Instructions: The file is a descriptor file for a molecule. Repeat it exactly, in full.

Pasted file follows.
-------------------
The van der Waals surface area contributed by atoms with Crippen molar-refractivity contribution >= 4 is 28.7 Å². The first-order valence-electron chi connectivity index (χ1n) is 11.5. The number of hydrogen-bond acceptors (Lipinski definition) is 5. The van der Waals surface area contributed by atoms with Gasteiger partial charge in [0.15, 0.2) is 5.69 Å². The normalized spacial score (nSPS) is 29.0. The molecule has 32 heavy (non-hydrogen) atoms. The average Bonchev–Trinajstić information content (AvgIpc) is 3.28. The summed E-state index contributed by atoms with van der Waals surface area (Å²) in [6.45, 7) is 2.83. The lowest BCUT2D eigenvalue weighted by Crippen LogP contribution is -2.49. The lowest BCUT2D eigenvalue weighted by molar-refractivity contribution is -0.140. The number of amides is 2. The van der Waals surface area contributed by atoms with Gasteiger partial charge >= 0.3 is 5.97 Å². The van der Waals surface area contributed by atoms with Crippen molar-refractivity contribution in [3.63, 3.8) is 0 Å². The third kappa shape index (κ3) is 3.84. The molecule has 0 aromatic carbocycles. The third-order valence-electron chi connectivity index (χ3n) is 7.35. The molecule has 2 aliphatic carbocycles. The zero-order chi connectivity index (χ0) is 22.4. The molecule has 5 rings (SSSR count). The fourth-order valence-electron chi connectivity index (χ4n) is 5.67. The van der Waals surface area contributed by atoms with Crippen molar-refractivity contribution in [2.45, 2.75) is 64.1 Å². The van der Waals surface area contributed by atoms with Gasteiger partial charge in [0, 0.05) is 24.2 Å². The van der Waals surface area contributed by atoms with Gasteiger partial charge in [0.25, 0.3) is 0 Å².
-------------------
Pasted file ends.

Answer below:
The van der Waals surface area contributed by atoms with Crippen molar-refractivity contribution >= 4 is 28.7 Å². The first-order valence-electron chi connectivity index (χ1n) is 11.5. The number of hydrogen-bond acceptors (Lipinski definition) is 5. The van der Waals surface area contributed by atoms with Gasteiger partial charge in [0.15, 0.2) is 5.69 Å². The normalized spacial score (nSPS) is 29.0. The molecule has 32 heavy (non-hydrogen) atoms. The average Bonchev–Trinajstić information content (AvgIpc) is 3.28. The summed E-state index contributed by atoms with van der Waals surface area (Å²) in [6.45, 7) is 2.83. The lowest BCUT2D eigenvalue weighted by Crippen LogP contribution is -2.49. The lowest BCUT2D eigenvalue weighted by molar-refractivity contribution is -0.140. The number of amides is 2. The van der Waals surface area contributed by atoms with Gasteiger partial charge >= 0.3 is 5.97 Å². The van der Waals surface area contributed by atoms with Crippen molar-refractivity contribution in [3.63, 3.8) is 0 Å². The third kappa shape index (κ3) is 3.84. The molecule has 0 aromatic carbocycles. The third-order valence-electron chi connectivity index (χ3n) is 7.35. The molecule has 2 aliphatic carbocycles. The zero-order chi connectivity index (χ0) is 22.4. The molecule has 5 rings (SSSR count). The fourth-order valence-electron chi connectivity index (χ4n) is 5.67. The van der Waals surface area contributed by atoms with Crippen molar-refractivity contribution in [2.45, 2.75) is 64.1 Å². The van der Waals surface area contributed by atoms with Gasteiger partial charge in [0, 0.05) is 24.2 Å². The van der Waals surface area contributed by atoms with Gasteiger partial charge in [0.25, 0.3) is 0 Å².